A comparative economic analysis of alternative asphalt and concrete pavement design is presented in this paper. Both a life-cycle cost comparison and an economic impact analysis were conducted. In this study, using specific designs for a hypothetical rural Florida project and 1983 Florida estimated costs, the asphalt pavement design was the clear and unambiguous economic choice at 5, 7, and 10 percent discount rates and for both 30- and 40-year project lives. A sensitivity analysis of energy price impacts was conducted by assigning asphalt material prices a 2.6 percent differential inflation rate. The asphalt pavement design was again the economic choice in all comparisons. A comparative life-cycle cost analysis should be conducted routinely. It has great potential for resolving ambiguous public debate as well as maximizing the economic efficiency of public expenditures. An economic impact analysis, which consisted of an assessment of the earnings and employment effects of each design, was accomplished by applying an input-output model, RIMS II, to industry-specific input costs. The study found an employment benefit in the use of concrete; however, the interpretation of this advantage must be left to the decision maker. Further research is recommended. In thier discussion, Roy and Ray argue that some of the assumptions on which the analysis was based were subjective, thus calling into question the results. The authors, in closure, detail their assumptions in order to demonstrate that they are reasonable, well documented and empirically valid.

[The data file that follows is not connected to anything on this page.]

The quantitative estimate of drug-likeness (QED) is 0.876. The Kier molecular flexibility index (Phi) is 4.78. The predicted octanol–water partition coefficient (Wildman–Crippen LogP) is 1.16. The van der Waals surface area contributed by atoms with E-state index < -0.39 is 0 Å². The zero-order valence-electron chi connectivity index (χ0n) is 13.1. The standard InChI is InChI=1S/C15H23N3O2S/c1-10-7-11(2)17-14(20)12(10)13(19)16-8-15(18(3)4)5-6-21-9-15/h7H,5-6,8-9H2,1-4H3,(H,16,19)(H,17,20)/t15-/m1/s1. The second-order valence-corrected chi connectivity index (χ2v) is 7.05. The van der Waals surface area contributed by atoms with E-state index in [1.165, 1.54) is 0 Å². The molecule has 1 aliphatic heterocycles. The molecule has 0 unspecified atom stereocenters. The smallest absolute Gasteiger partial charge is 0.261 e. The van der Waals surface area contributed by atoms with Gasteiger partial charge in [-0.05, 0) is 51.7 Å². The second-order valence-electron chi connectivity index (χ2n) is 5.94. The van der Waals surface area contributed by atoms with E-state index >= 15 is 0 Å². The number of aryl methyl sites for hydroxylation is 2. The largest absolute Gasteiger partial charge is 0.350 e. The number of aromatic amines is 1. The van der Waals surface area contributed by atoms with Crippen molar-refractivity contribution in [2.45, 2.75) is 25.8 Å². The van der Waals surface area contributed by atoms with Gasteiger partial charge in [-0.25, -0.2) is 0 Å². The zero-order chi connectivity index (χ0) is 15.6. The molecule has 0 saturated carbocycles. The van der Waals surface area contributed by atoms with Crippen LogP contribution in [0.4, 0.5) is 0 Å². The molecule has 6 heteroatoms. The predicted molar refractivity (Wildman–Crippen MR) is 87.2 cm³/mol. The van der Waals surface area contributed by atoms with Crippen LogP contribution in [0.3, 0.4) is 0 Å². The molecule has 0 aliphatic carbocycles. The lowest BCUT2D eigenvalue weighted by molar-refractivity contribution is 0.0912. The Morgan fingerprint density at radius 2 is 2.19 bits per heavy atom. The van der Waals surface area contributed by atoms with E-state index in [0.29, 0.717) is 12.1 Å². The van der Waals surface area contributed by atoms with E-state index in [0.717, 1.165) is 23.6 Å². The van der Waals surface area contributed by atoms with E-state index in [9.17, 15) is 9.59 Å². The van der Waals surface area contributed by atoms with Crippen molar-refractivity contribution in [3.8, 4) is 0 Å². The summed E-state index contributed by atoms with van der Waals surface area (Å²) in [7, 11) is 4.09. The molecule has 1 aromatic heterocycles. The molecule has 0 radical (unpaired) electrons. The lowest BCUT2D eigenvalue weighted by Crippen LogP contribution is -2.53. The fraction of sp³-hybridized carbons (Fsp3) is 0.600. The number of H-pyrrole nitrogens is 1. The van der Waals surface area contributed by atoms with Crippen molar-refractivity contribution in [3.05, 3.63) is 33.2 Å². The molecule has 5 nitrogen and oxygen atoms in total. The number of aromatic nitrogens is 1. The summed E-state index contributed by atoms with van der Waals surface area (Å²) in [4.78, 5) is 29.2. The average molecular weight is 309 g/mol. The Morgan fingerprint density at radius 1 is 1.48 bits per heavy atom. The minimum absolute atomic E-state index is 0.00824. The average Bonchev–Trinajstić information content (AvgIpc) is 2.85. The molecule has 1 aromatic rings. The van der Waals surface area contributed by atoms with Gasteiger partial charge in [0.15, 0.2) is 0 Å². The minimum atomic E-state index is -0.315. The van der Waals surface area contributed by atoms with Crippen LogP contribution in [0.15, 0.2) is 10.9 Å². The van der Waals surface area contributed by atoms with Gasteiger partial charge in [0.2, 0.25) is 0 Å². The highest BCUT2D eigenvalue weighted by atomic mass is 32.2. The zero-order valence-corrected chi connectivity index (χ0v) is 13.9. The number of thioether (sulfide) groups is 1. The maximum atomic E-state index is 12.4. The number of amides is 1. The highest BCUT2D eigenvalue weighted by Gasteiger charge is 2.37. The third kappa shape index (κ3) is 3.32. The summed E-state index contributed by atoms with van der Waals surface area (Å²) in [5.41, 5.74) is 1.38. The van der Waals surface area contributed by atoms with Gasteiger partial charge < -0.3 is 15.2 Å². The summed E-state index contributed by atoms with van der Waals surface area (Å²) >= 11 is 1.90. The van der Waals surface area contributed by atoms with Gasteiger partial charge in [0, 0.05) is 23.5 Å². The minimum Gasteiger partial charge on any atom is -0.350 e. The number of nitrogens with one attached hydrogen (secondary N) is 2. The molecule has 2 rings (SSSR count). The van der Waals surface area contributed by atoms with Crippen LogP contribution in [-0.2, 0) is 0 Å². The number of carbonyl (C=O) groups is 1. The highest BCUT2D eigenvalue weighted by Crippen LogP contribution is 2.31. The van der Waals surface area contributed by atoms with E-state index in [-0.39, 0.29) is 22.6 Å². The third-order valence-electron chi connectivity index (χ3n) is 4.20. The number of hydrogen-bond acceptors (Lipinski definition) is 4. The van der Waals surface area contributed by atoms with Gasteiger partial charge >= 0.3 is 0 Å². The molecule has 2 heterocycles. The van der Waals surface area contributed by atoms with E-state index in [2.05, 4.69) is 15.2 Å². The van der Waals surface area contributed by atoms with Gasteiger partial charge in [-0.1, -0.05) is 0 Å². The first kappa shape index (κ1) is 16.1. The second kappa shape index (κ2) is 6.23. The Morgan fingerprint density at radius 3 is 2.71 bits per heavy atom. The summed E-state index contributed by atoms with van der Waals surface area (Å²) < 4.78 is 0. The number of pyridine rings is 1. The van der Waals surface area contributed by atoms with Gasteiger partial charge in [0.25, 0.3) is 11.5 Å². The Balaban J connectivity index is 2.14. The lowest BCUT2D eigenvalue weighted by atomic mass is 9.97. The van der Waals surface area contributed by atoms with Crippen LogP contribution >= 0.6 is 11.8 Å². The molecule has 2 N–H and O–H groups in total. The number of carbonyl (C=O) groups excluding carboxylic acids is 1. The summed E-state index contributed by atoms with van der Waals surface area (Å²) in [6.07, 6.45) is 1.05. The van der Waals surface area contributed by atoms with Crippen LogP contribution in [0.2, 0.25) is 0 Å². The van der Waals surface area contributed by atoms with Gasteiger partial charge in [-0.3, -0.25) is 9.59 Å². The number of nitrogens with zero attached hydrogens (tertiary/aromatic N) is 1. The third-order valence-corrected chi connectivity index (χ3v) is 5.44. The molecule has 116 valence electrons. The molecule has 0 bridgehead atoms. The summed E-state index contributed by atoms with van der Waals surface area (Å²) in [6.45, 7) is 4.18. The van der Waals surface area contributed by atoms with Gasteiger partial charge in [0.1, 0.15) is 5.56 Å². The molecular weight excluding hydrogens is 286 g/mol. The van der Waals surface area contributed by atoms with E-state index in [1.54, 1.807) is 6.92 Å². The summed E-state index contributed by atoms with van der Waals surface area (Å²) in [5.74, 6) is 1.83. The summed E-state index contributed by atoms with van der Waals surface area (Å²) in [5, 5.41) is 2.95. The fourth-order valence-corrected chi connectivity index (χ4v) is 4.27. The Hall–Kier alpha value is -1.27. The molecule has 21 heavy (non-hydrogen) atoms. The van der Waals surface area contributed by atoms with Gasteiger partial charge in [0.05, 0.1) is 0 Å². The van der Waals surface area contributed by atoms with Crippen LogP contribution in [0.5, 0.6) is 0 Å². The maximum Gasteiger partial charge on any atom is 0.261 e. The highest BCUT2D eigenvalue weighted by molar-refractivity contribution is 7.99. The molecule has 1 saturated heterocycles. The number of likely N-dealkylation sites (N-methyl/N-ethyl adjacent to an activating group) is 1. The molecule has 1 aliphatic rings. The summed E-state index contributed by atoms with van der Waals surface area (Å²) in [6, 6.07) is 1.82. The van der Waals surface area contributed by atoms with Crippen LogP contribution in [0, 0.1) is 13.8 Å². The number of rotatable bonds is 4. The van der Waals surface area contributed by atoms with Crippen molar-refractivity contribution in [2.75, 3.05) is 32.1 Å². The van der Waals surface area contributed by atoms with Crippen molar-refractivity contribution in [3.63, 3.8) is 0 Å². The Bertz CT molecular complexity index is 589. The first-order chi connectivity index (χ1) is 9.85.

Media Info

  • Media Type: Print
  • Features: Figures; References; Tables;
  • Pagination: pp 29-39
  • Monograph Title: Economic analysis of transportation investments and economic development
  • Serial:

Subject/Index Terms

Filing Info

  • Accession Number: 00399868
  • Record Type: Publication
  • ISBN: 0309037689
  • Files: TRIS, TRB
  • Created Date: Feb 28 1986 12:00AM